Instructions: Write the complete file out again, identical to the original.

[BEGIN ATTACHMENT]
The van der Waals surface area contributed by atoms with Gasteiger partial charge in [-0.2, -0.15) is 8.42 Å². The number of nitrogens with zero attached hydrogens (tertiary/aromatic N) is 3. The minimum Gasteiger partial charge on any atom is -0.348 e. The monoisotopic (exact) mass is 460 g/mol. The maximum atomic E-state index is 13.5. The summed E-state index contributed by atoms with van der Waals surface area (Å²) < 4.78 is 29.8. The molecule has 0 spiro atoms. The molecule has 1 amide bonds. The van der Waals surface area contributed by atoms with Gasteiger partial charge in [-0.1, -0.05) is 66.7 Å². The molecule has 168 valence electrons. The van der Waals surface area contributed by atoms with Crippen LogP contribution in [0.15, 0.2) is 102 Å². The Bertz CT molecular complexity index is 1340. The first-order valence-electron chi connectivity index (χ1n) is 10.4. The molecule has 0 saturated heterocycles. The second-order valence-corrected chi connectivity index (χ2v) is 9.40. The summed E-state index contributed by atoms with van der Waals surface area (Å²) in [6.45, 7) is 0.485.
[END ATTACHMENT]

The van der Waals surface area contributed by atoms with Gasteiger partial charge in [-0.2, -0.15) is 8.42 Å². The number of nitrogens with zero attached hydrogens (tertiary/aromatic N) is 3. The minimum Gasteiger partial charge on any atom is -0.348 e. The monoisotopic (exact) mass is 460 g/mol. The maximum atomic E-state index is 13.5. The summed E-state index contributed by atoms with van der Waals surface area (Å²) < 4.78 is 29.8. The molecule has 0 spiro atoms. The molecule has 1 amide bonds. The van der Waals surface area contributed by atoms with Gasteiger partial charge in [-0.1, -0.05) is 66.7 Å². The molecule has 168 valence electrons. The van der Waals surface area contributed by atoms with Crippen LogP contribution in [0.15, 0.2) is 102 Å². The Bertz CT molecular complexity index is 1340. The first-order valence-electron chi connectivity index (χ1n) is 10.4. The molecule has 0 saturated heterocycles. The second-order valence-corrected chi connectivity index (χ2v) is 9.40. The summed E-state index contributed by atoms with van der Waals surface area (Å²) in [6.45, 7) is 0.485.